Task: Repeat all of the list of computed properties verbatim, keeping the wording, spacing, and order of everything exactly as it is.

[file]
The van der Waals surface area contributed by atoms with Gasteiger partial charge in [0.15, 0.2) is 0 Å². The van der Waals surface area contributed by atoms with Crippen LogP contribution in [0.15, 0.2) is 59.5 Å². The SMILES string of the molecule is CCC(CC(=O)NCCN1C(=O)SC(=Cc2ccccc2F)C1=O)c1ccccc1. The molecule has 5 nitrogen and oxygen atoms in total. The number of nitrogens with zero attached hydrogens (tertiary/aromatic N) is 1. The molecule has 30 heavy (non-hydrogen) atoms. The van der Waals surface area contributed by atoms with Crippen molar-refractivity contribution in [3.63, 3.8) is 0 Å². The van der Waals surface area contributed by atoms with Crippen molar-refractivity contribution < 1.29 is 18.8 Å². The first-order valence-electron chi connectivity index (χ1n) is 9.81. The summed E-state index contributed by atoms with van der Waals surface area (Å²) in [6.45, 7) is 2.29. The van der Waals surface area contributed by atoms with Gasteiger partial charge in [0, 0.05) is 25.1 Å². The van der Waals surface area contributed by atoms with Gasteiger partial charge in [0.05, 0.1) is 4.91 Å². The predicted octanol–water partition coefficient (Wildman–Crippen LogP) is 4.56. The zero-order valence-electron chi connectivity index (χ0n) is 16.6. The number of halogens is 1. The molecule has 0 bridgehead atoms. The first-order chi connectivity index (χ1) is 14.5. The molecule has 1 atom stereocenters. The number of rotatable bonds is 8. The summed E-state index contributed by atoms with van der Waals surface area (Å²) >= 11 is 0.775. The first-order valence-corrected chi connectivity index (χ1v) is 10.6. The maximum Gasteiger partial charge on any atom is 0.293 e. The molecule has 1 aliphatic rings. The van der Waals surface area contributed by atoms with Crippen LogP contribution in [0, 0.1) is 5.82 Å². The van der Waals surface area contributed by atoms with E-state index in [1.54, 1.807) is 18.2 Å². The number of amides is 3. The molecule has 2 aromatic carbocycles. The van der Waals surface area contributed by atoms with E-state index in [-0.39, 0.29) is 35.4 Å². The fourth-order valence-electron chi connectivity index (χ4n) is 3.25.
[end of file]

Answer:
The van der Waals surface area contributed by atoms with Gasteiger partial charge in [0.15, 0.2) is 0 Å². The van der Waals surface area contributed by atoms with Crippen LogP contribution in [0.15, 0.2) is 59.5 Å². The SMILES string of the molecule is CCC(CC(=O)NCCN1C(=O)SC(=Cc2ccccc2F)C1=O)c1ccccc1. The molecule has 5 nitrogen and oxygen atoms in total. The number of nitrogens with zero attached hydrogens (tertiary/aromatic N) is 1. The molecule has 30 heavy (non-hydrogen) atoms. The van der Waals surface area contributed by atoms with Crippen molar-refractivity contribution in [3.63, 3.8) is 0 Å². The van der Waals surface area contributed by atoms with Crippen molar-refractivity contribution < 1.29 is 18.8 Å². The first-order valence-electron chi connectivity index (χ1n) is 9.81. The summed E-state index contributed by atoms with van der Waals surface area (Å²) in [6.45, 7) is 2.29. The van der Waals surface area contributed by atoms with Gasteiger partial charge in [0, 0.05) is 25.1 Å². The van der Waals surface area contributed by atoms with Gasteiger partial charge in [0.05, 0.1) is 4.91 Å². The predicted octanol–water partition coefficient (Wildman–Crippen LogP) is 4.56. The zero-order valence-electron chi connectivity index (χ0n) is 16.6. The number of halogens is 1. The molecule has 0 bridgehead atoms. The first-order chi connectivity index (χ1) is 14.5. The molecule has 1 atom stereocenters. The number of rotatable bonds is 8. The summed E-state index contributed by atoms with van der Waals surface area (Å²) >= 11 is 0.775. The first-order valence-corrected chi connectivity index (χ1v) is 10.6. The maximum Gasteiger partial charge on any atom is 0.293 e. The molecule has 1 aliphatic rings. The van der Waals surface area contributed by atoms with Crippen LogP contribution in [0, 0.1) is 5.82 Å². The van der Waals surface area contributed by atoms with E-state index in [1.54, 1.807) is 18.2 Å². The number of amides is 3. The molecule has 2 aromatic carbocycles. The van der Waals surface area contributed by atoms with E-state index in [-0.39, 0.29) is 35.4 Å². The fourth-order valence-electron chi connectivity index (χ4n) is 3.25.